L: What inspired you to become a mentor?

MKC: I think for me, it's the opportunity to be that person I had when I was growing up. I have so many amazing mentors that I look up to and really cherish those relationships. Now, to have the table turn and be that person for someone else is really special. I love to help others navigate through both sport and what it's like growing up in a wheelchair, in general. The hardest part about being a para athlete and being someone in a wheelchair is that there is no guidebook. You have to rely on personal experiences from others to navigate your own path.

For everything from what's the best fit for a racing chair to how to wear heels when sitting in a wheelchair … it's important to have someone who can guide you. That’s what's so powerful about the para athlete community, no one is withholding information, everyone is sharing tips. I love working with the next generation and helping them find their own starting line.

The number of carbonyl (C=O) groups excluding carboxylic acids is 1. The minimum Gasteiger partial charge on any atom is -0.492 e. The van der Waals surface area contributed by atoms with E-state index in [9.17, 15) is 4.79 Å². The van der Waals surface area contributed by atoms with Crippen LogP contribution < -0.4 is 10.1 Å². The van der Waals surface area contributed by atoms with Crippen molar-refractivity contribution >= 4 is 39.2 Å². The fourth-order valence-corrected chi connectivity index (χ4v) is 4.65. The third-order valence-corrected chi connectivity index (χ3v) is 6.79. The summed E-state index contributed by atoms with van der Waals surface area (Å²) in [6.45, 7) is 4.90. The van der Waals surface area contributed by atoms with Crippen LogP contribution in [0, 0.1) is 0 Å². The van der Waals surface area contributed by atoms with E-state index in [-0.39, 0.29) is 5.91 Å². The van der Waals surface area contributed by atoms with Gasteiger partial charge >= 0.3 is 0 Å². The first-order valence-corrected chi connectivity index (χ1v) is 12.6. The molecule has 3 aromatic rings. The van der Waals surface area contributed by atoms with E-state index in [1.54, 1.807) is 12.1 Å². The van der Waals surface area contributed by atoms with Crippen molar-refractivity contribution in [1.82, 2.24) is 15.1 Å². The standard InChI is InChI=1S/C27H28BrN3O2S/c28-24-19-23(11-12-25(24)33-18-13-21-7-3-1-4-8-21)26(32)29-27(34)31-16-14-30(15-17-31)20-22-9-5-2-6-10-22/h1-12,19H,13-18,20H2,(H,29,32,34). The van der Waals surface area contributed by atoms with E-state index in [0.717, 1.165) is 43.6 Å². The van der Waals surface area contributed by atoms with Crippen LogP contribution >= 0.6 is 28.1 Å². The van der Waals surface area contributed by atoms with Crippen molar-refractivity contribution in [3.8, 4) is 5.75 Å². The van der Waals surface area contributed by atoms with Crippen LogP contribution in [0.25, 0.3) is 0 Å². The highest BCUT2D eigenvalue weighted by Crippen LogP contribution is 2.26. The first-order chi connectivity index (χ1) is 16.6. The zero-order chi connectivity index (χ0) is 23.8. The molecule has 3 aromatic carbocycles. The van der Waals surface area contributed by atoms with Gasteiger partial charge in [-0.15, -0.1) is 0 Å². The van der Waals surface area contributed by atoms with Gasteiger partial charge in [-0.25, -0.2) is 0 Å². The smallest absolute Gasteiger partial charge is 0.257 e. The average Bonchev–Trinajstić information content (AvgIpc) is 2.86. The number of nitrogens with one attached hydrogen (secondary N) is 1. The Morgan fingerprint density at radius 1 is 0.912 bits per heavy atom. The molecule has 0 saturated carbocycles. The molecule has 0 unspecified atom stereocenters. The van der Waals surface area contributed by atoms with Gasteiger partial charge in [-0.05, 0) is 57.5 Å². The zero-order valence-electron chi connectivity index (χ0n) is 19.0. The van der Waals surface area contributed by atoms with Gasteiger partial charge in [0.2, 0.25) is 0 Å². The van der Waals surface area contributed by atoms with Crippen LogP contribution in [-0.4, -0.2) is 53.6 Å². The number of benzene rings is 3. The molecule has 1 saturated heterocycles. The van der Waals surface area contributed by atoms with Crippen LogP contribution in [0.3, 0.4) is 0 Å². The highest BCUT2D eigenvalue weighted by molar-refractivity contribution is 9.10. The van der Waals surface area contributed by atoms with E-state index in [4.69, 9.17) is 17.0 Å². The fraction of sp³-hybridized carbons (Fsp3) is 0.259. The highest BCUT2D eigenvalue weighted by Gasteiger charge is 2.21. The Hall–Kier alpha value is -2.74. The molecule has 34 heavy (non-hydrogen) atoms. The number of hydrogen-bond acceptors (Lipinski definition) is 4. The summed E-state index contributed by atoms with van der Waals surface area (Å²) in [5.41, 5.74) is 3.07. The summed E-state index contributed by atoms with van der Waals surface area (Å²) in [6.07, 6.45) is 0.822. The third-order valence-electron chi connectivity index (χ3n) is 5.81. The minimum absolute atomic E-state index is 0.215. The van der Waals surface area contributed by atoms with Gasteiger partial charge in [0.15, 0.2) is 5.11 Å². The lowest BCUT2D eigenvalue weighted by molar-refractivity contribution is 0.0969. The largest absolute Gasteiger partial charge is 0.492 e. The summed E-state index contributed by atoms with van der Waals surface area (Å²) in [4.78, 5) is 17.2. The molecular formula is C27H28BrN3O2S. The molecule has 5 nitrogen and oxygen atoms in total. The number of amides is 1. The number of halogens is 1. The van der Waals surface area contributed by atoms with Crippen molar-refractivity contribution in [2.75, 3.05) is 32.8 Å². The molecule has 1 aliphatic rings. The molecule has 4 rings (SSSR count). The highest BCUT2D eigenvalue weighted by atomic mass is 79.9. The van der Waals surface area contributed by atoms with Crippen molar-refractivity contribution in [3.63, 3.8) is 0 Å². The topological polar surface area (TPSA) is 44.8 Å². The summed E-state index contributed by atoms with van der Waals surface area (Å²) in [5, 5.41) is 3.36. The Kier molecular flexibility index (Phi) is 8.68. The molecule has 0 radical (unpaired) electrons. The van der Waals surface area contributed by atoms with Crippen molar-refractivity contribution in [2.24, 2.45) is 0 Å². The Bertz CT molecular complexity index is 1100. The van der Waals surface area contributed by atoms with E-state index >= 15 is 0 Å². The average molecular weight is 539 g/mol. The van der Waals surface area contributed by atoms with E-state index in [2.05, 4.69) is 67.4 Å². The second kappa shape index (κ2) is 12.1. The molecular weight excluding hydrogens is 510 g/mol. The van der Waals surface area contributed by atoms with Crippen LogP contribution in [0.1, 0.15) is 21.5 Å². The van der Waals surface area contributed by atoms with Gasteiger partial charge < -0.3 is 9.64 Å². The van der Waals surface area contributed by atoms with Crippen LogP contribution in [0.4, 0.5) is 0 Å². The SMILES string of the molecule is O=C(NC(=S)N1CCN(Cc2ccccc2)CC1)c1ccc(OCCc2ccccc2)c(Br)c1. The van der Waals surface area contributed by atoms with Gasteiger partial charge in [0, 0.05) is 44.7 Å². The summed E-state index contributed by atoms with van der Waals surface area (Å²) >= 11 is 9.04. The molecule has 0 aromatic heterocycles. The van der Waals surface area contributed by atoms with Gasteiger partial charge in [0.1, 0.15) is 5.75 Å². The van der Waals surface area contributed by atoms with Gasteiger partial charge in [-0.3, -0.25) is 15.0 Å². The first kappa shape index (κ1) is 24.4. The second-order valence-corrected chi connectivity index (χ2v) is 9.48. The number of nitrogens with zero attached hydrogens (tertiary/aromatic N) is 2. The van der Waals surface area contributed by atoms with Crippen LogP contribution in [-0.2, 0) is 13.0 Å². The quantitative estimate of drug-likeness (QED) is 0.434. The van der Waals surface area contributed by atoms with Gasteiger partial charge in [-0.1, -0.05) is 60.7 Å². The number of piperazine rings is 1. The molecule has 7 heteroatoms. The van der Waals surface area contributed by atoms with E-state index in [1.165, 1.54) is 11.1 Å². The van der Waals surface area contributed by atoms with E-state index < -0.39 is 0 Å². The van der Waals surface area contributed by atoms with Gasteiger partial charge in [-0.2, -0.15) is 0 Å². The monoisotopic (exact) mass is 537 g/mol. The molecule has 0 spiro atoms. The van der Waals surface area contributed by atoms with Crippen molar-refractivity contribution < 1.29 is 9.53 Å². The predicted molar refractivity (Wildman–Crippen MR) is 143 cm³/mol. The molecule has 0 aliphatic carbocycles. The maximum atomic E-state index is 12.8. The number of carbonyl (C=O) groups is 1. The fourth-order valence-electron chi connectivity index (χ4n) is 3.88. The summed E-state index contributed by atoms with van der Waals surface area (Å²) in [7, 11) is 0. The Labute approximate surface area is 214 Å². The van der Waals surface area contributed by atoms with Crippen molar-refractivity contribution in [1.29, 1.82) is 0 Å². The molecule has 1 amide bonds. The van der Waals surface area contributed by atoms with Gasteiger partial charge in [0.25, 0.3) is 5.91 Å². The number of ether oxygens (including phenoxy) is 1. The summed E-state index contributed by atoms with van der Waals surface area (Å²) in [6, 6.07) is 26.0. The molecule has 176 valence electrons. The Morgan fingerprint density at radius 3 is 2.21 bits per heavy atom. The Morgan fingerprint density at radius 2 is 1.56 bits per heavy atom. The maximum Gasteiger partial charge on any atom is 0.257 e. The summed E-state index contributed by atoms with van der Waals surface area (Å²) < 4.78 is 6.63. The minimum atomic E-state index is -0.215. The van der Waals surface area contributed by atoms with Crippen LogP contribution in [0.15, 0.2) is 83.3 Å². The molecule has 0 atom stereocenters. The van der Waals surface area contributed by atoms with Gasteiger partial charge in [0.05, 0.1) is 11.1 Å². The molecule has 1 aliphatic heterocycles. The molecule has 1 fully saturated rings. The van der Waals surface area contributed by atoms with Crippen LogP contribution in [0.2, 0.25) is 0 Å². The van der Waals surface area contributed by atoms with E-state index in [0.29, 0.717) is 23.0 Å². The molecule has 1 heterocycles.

L: I love the sentiment "find your own starting line." Where did that come from?

MKC: The finish line is exciting, but you're not going to get to the finish line unless you start. Instead, remember why you started and embrace that from start to finish. For me, I found my own starting line when I was introduced to swimming, but sport might not be everyone's. I want to help the next generation find what their beginning is. I love working with both kids with physical disabilities who sustain an injury later in life and are learning how to live again. From how to drive to other day-to-day basics, I strive to be that person they can shoot a text message to for support. 

Helping others is what lights me up. I'm talking with a huge smile on my face. 

L: What other accomplishments are you most proud of?

MKC: The medals and podiums have never been what motivated me; that’s just a fun cherry on top. It's really about seeing what my body has been able to accomplish. My biggest, proudest accomplishment has been being an advocate for athletes with disabilities.